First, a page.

Review: Sea People: The Puzzle of Polynesia



Sea People: The Puzzle of Polynesia
by Christina Thompson

Fantastic book. It's a history of the "puzzle of Polynesia" - how did the islands of the Pacific, so far from each other and so remote from any continent, come to be populated by a common people, making Polynesians "both the most closely related and the most widely dispersed people in the world"?

Christina Thompson doesn't attempt to provide a definitive answer to that question, because a definitive answer is likely impossible to find. Rather, she takes us through the history of the question itself, and how answers to it have grown and evolved since Europeans first came to Polynesia.

It's a story that's part history, part anthropology, part archeology, part genetic research, and part cultural renaissance, and she makes all of it interesting. There are a number of personalities highlighted in this book. I was especially taken with the story of Nainoa Thompson, the young Hawaiian who was instrumental in returning Polynesian voyaging as a skillset and a way of living to Hawaii and Polynesia at large.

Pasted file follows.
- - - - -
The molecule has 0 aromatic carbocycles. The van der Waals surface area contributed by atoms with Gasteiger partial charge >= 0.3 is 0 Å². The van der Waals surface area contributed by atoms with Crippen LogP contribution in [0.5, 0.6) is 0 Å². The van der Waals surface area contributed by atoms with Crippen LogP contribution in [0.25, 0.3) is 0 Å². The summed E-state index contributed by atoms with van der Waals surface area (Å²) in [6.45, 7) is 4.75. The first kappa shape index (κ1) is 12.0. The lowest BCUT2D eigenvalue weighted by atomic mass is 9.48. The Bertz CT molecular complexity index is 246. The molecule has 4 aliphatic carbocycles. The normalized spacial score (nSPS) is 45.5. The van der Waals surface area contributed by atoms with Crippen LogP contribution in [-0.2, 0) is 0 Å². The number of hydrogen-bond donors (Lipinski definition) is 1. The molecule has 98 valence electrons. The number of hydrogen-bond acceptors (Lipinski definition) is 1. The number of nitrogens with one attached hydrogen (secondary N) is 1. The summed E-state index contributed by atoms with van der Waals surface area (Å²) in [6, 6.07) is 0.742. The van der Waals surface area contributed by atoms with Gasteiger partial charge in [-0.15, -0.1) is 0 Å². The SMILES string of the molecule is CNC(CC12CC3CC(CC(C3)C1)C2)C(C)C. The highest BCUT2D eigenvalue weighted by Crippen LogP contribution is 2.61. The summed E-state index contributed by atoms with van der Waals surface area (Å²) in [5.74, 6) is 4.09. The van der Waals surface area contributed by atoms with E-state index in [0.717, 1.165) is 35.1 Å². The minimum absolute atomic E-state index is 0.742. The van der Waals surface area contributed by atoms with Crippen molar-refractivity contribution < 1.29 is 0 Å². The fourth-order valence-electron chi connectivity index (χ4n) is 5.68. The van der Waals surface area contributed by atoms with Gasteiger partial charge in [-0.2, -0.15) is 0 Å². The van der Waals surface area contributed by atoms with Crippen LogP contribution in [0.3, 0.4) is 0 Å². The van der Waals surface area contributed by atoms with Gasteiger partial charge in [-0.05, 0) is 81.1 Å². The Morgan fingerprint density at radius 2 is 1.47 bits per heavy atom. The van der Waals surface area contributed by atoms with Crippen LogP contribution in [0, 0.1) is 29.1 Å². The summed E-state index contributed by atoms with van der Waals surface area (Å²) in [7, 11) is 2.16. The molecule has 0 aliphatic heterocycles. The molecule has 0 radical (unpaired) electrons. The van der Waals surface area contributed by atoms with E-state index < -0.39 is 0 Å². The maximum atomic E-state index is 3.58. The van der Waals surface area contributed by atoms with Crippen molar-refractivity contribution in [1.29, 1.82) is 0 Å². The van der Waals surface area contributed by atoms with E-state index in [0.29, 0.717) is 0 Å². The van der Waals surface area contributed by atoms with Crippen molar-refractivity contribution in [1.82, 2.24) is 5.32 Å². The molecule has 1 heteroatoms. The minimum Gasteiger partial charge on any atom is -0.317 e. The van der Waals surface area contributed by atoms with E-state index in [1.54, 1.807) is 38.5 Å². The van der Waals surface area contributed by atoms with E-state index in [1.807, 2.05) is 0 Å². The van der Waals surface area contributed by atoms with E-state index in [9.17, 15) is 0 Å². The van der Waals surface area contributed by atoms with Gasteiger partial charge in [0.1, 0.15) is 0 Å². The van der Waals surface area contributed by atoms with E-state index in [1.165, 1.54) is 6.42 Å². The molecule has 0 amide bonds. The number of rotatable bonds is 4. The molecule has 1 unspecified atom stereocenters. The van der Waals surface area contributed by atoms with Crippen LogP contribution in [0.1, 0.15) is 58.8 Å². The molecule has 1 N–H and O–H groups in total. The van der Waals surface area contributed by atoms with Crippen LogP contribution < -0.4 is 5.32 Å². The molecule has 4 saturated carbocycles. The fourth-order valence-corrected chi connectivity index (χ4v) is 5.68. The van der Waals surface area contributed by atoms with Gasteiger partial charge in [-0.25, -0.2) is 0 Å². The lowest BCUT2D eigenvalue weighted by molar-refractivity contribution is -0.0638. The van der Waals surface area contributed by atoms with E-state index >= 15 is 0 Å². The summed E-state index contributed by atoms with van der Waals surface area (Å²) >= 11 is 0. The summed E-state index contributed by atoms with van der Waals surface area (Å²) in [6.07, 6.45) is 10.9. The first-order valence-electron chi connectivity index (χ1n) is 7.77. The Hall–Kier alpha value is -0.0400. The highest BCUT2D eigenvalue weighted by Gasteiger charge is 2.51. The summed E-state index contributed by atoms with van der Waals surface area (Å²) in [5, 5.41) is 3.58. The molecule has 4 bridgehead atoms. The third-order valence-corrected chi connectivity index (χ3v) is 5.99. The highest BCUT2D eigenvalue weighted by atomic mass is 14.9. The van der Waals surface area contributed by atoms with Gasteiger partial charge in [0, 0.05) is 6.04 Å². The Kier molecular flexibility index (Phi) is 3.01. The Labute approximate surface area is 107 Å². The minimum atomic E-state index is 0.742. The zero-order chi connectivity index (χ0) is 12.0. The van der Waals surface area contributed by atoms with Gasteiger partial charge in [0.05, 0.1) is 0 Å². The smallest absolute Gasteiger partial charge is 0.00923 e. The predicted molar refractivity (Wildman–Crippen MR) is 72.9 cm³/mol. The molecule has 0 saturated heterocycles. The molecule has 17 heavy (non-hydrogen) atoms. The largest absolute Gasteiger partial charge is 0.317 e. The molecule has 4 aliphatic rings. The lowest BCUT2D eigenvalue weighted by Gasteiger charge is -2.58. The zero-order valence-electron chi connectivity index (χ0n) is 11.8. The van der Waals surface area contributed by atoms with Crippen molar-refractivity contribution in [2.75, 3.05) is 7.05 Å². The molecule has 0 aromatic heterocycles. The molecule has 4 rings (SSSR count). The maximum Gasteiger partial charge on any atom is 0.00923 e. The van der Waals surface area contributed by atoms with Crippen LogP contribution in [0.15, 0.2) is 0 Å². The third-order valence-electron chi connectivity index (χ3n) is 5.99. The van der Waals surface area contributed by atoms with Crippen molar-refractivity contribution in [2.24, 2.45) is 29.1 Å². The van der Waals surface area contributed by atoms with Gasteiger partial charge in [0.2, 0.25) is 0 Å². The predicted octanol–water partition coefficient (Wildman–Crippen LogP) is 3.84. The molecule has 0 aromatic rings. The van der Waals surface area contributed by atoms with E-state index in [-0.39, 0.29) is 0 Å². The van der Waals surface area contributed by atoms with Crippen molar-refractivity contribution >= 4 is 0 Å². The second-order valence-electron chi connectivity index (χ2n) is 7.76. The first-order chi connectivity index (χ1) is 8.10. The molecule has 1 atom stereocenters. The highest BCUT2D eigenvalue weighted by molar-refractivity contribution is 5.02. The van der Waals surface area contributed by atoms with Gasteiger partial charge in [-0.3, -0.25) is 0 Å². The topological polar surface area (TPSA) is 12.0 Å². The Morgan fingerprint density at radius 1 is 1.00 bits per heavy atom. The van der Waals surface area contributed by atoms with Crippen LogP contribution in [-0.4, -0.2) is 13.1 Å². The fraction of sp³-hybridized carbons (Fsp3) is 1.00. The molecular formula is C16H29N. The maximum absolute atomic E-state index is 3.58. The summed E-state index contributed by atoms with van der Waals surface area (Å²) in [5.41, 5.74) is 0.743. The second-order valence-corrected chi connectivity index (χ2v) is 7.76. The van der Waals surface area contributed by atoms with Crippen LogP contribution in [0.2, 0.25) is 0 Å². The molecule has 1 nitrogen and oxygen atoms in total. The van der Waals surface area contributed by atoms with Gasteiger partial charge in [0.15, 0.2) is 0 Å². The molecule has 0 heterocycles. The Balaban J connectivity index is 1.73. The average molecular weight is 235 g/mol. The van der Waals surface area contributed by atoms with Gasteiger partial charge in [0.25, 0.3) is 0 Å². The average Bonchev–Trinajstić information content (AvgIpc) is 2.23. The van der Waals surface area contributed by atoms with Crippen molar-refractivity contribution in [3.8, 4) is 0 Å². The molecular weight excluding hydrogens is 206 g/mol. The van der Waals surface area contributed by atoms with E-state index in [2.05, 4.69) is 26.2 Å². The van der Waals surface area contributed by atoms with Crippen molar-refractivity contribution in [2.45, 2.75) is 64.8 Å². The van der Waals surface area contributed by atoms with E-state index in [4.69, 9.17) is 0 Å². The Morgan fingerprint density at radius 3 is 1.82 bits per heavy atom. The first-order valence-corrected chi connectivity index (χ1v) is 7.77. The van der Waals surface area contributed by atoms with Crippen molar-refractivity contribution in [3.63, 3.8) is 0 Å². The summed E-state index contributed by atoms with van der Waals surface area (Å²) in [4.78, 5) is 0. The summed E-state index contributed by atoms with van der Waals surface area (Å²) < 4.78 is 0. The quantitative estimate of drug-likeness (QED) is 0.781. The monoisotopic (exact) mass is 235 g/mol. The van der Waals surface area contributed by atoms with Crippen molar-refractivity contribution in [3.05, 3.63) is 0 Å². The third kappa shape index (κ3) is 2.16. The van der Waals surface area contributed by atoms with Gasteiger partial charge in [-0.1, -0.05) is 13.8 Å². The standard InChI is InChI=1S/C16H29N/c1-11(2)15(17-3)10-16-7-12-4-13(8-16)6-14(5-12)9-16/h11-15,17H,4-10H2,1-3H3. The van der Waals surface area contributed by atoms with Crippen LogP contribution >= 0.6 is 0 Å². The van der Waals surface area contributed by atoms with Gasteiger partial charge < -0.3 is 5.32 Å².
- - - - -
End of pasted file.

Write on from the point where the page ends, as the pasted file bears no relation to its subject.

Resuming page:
The book is capped off with Thompson's well thought out and beautifully written Coda, where she talks about the "two ways of knowing", one arising from the Polynesian culture, one from the European.

I rate Christina Thompson's Sea People 5 Stars ⭐⭐⭐⭐⭐ - it is a fantastic book. If you have any interest in the history of Polynesia, or of European exploration, or of cultural "contact", do yourself a favor and pick this up.

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